WORLD heavyweight champion Anthony Joshua has made a significant donation to help fund amateur boxing in Britain – saying he hopes “we haven’t lost the next generation” of fighters. Some clubs have closed and boxing was not included in a list of sports that received a £ 300M bailout in November. British Joshua, 31, donated a six-figure sum to the amateur boxing federations of England, Scotland and Wales. “Without boxing on the ground, there is no Anthony Joshua,” he said.
“The doors to these gyms are always open to any child of any background,” Joshua, who turned professional after winning Olympic gold in London 2012, told BBC sports editor Dan Roan.
“If I was 18 years old again and in a situation where the gym was closed and might not open, I would be depressed.
“It’s not just financial support. I often try to motivate these kids by being among them, bringing down my belts and training with them.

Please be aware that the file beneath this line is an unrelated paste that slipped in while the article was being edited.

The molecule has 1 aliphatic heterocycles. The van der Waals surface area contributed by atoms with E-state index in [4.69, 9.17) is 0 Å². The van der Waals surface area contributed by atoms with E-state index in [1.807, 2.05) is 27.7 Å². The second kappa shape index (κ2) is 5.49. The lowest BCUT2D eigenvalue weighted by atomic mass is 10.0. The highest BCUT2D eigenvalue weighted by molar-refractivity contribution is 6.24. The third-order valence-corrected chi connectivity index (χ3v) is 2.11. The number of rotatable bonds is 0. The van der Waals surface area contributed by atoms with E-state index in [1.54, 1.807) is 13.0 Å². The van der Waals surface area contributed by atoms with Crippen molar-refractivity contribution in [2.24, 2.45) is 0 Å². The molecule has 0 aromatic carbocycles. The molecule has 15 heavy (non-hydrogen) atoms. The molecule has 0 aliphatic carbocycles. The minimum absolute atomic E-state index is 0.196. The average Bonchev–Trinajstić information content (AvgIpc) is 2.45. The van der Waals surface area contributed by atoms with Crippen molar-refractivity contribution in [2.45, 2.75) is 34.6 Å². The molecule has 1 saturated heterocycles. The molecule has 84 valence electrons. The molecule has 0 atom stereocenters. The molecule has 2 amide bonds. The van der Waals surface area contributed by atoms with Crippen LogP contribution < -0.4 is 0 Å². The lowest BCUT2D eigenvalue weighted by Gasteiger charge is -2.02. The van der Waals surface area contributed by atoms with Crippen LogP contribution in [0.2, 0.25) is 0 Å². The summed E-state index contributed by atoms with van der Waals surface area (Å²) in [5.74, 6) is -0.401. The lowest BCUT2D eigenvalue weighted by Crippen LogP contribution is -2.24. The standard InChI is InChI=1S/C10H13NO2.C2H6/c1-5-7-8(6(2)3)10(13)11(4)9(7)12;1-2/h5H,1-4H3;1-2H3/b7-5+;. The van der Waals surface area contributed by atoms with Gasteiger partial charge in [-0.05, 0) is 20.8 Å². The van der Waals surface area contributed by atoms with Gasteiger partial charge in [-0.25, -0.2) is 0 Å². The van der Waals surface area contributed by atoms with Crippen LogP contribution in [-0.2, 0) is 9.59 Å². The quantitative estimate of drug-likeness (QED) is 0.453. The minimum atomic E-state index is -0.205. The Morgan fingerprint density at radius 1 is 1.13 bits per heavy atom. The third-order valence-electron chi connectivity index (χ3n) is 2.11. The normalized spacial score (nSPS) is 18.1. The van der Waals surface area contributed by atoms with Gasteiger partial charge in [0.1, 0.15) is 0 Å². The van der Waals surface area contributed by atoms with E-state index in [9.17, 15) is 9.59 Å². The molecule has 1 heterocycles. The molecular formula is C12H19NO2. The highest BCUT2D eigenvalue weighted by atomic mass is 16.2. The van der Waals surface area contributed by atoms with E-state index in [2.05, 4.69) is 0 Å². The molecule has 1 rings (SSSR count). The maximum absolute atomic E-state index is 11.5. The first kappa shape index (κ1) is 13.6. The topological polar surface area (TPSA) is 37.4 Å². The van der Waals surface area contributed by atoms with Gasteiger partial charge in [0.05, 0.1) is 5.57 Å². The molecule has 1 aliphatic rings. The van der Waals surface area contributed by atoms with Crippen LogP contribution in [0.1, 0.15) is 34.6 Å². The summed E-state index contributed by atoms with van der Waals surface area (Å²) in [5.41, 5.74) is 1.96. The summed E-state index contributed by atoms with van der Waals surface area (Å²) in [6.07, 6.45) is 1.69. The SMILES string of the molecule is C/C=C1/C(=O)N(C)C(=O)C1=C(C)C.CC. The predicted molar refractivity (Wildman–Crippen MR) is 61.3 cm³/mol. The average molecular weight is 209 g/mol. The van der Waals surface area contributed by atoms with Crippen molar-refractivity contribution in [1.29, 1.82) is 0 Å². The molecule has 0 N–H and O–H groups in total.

“I think over the next 10-15 years, you’re going to see tomorrow’s leaders, but hopefully it’s not 25-30 years because we’ve lost this next generation.”
Funding is provided to clubs most in need.
Gethin Jenkins, chairman of England Boxing, said: “We are delighted and we thank Anthony for this much needed financial support and for highlighting the role and support that the clubs play. offer in their local communities and with the need for more government support. to grassroots boxing clubs. ”
Although boxing was not included in last month’s government support, Sport England has distributed £ 2.5M to local clubs since the start of the COVID-19 pandemic.
Joshua became the first world champion in 2016 when he beat American Charles Martin to win the IBF title.
His latest fight was a ninth-round stop of Bulgaria’s Kubrat Pulev at Wembley Arena on December 12. (BBC Sport)